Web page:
Your building’s boiler, for better or worse, will never make you richer–only poorer–and that is on a good day. Fuel bills and boiler maintenance costs are a major expense for every building. While buildings on city steam have no boilers to worry about, their cost for steam usage offsets the cost of fuel, building staff time and the expense of boiler maintenance. Buildings with boilers or city steam do have similar distribution systems which, if not properly maintained, are an open invitation to problems and inefficiencies. The reality (or problem) for many older buildings is that their heating distribution systems have gradually become more and more problematic as steam trap failures accumulate, controls malfunction and settings are switched to manual override in an attempt to compensate for the growing number of deficiencies. From a financial perspective, compensating for these problems only adds additional and unwanted layers of cost and inconvenience. Additional expense and inconvenience on top of what is already a major expense item is not a good story.
On a city wide basis, there is ongoing recognition of the large scale of problematic building heating inefficiencies. In an effort to address this situation and to improve efficiencies on an overall basis, Local Law 87 was enacted in December 2009. This Local Law requires periodic energy audits and retro-commissioning for all buildings in excess of 50,000 s/f. The energy audit schedule for each building is determined by the block number on which the covered building is located. For a building located on a block ending in an “8,” the audit must be completed and filed in 2018, ending in a “9,” the audit much be completed and filed in 2019 and so on. With this schedule, covered buildings will have an energy audit every 10 years. The professionals conducting these audits and preparing the reports are required to devote a substantial amount of time inspecting and testing heating systems. The LL 87 Audit Reports will include recommendations for improving heating efficiencies as well as corrective measures that must be taken to address existing deficiencies. The combination of recommendations and the required correction of deficiencies will result in a more efficient heating operation. Generally speaking, this report can be utilized as a starting point for any building that would like to improve its heating system.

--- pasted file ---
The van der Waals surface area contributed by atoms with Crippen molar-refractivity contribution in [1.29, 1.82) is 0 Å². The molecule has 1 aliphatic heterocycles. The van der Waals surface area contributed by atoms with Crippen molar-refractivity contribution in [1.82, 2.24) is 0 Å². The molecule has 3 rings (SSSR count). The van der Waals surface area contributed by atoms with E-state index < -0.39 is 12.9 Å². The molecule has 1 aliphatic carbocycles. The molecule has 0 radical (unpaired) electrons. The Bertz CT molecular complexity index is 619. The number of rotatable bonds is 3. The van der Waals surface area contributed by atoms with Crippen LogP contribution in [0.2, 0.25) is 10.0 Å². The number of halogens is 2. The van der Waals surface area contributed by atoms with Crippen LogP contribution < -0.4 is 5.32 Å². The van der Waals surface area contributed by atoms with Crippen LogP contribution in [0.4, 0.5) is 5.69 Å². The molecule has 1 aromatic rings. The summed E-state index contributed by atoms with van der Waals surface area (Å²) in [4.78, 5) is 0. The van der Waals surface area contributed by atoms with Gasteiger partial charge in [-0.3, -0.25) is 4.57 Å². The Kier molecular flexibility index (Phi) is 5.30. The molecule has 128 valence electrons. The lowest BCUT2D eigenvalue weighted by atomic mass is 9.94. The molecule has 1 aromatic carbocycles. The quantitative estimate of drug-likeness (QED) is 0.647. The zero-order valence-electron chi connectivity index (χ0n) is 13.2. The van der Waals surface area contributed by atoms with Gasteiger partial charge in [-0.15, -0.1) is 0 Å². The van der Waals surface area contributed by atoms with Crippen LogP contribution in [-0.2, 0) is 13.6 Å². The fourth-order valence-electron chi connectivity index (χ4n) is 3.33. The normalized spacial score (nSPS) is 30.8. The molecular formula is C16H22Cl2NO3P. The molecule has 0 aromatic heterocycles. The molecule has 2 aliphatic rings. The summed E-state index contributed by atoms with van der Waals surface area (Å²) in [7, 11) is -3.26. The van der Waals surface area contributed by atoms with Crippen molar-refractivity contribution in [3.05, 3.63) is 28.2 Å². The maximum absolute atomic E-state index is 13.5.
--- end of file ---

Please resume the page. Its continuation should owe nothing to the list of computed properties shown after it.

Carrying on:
Buildings systems are unique. There is no one size fits all, so buildings looking to solve their individual heating problems will need to develop their own strategy. As indicated above, the LL 87 Audit Report can be a useful starting point, especially in terms of understanding the deficiencies that must be addressed as well as recommendations for energy saving improvements that could be included in their upgrade program.
Before starting the process, it is important to recognize that the corrective process will need to work around the operations schedule of the boiler. For instance work on steam traps and other boiler modifications will need to be performed in the warmer months, while boiler tests will need to be performed during the winter months–when the boiler is under a load. Boilers that make the domestic hot water for a building run 12 months a year. Boiler upgrades will often require the boiler to be offline. Our recommendation as a first step to get the process started is to install a stand-alone gas fired hot water production system. These units are extremely efficient and will generally pay for themselves in approximately two years time, as a, result lower levels of fuel and electric consumption. This strategy allows the building boiler to rest over the summer months which then provides an uninterrupted period of time to perform general boiler maintenance as well as install future upgrades. Because of the cost savings associated with independent hot water production, these “savings” could also help finance the heating system upgrade program.
Another measure that could be considered to start the process is steam trap replacement. Traps generally have a useful life in the seven year range. Most older building have traps that are no longer functioning properly, so to improve building comfort levels and achieve cost efficiencies, trap replacement offers another good starting place. When replacing traps, consider using an orifice plate as opposed to a new steam trap. Orifices do the same job, but because they have no moving parts, will have a longer useful life.
Additional steps beyond the starting recommendations will require the involvement of a heating professional, as each building is unique. If your building is scheduled for its LL 87 audit in the near term, the professional conducting the audit could be of assistance in developing your plan. You could also consider a targeted audit, limited to your heating system, if a LL 87 audit is not readily available.
George Crawford is the principal of Green Partners, New York, N.Y.